Local Fonts

Local fonts are web fonts that are hosted on the server that hosts the website. A web font is recognisable from the .wof and .wof2 file type.

JenT posted a helpful post on the consequences of a court case in Austria. The claimant was successful in arguing that the owner of the web site had breached the General Data Protection Regulations (GDPR) by loading Google fonts. That is, the court agreed, because Google fonts that are loaded from Google, trace the IP address of the person visiting the web site.

Google Fonts is a font embedding service library from Google. It allows developers to add fonts to their Android apps and web sites simply by referencing a stylesheet. As of the date I am writing this, Google Fonts is a repository for 1,455 font families. And is it used by over fifty million websites.

I believe I read that Google claimed that they anonymised the data and do not trace IP addresses of site visitors. Plainly, the court thought otherwise. Another thing for site owners in the UK to bear in mind is the long drawn out withdrawal from the European Union. It leaves the GDPR rules and regulations in a kind of no man’s land. Does GDPR apply if a visitor from France visits a web site located in the UK? What if the host’s server is not located in the UK but in, for example a European country?

GDPR and Brexit

I wrote a long time ago about my personal opinion of GDPR. I said that I thought it was a sledgehammer to crack a walnut except in the case of web sites that gather sensitive information. It is clearly important for web sites relating to minors, medical matters, sexual health matters, etc. But twhat exactly is the mischief that GDPR cures? So what if Google knows that a visitor visited a site selling cards that are available in shops on the High Street? Ah well, I don’t have to think more about it because our fonts on Flying Twigs are served locally.

For self-hosted sites, like Flying Twigs, the process of swapping over to local fonts is doable. You will need the web versions of the fonts. And you can get them using this tool – google-webfonts-helper that identifies the files for Google fonts.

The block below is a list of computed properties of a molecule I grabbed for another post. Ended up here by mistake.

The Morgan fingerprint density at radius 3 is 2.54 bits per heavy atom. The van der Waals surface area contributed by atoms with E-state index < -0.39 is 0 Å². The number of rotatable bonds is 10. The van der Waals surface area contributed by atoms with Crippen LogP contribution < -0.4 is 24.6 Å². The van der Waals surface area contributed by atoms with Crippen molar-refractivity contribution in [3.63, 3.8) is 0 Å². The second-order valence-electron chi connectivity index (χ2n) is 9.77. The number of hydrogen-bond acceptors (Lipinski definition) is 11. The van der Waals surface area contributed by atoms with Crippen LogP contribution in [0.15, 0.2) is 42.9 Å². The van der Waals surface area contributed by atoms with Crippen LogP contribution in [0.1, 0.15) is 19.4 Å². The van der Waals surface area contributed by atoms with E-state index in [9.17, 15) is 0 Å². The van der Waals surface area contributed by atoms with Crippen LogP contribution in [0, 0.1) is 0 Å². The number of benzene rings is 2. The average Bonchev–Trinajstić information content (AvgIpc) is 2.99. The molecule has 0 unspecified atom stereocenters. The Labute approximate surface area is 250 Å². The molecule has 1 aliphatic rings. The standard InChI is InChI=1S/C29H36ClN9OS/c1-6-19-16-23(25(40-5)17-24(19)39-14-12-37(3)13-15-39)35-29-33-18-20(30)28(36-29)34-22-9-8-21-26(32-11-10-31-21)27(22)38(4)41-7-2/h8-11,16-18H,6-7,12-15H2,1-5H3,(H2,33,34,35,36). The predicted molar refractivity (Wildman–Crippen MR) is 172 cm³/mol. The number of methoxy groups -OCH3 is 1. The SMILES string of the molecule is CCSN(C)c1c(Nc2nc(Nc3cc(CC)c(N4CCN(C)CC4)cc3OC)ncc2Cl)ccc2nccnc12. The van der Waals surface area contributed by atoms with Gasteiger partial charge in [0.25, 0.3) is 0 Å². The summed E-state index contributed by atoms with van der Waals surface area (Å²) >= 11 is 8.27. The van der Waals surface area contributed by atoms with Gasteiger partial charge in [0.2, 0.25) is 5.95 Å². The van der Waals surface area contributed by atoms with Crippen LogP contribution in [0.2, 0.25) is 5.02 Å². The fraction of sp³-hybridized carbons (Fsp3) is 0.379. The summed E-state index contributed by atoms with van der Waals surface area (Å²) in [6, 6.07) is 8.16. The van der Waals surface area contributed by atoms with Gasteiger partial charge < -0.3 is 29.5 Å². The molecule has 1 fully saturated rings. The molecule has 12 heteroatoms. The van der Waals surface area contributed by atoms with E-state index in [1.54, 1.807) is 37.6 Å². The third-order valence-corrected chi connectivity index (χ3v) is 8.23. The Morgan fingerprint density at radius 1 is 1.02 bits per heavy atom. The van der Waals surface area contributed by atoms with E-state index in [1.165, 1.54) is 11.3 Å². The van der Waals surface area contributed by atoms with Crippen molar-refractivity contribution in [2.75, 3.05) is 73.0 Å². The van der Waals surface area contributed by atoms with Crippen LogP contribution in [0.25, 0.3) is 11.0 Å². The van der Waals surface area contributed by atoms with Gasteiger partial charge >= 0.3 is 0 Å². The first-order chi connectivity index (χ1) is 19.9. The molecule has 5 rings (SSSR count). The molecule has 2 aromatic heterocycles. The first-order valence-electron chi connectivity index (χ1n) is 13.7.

I already did this here on Flying Twigs. And I am working my way through other personal sites that I control. That said, in WP 6.2 it looks as though WordPress will incorporate some method of doing this automatically. It will do it without custom CSS and php code.

If you feel like we do about Brexit, then we have a section devoted to these cards. Here are three of them:

The Functions Code

In order to load local fonts, you have to add php code to the functions file (and then remove it afterwards) is to upload .woff files.

By default the WordPress platform does not allow users to upload certain kinds of file. This is to protect against malicious code being injected.

For those who think this method is too complicated, a WPTavern article on local fonts, and suggests the Bunny Fonts plugin as a way to replace Google fonts. I read the documentation for Bunny Fonts and it seemed just as straightforward to use the GeneratePress method.

There is every reason to think that the GeneratePress method would work on any theme, not that I have tried it.

None of what I have written here applies to web sites hosted on WordPress.com. That is because those sites are controlled above the individual site owner’s head so to speak. That said, for an overview, take a look at JenT’s article on Google fonts and GDPR.

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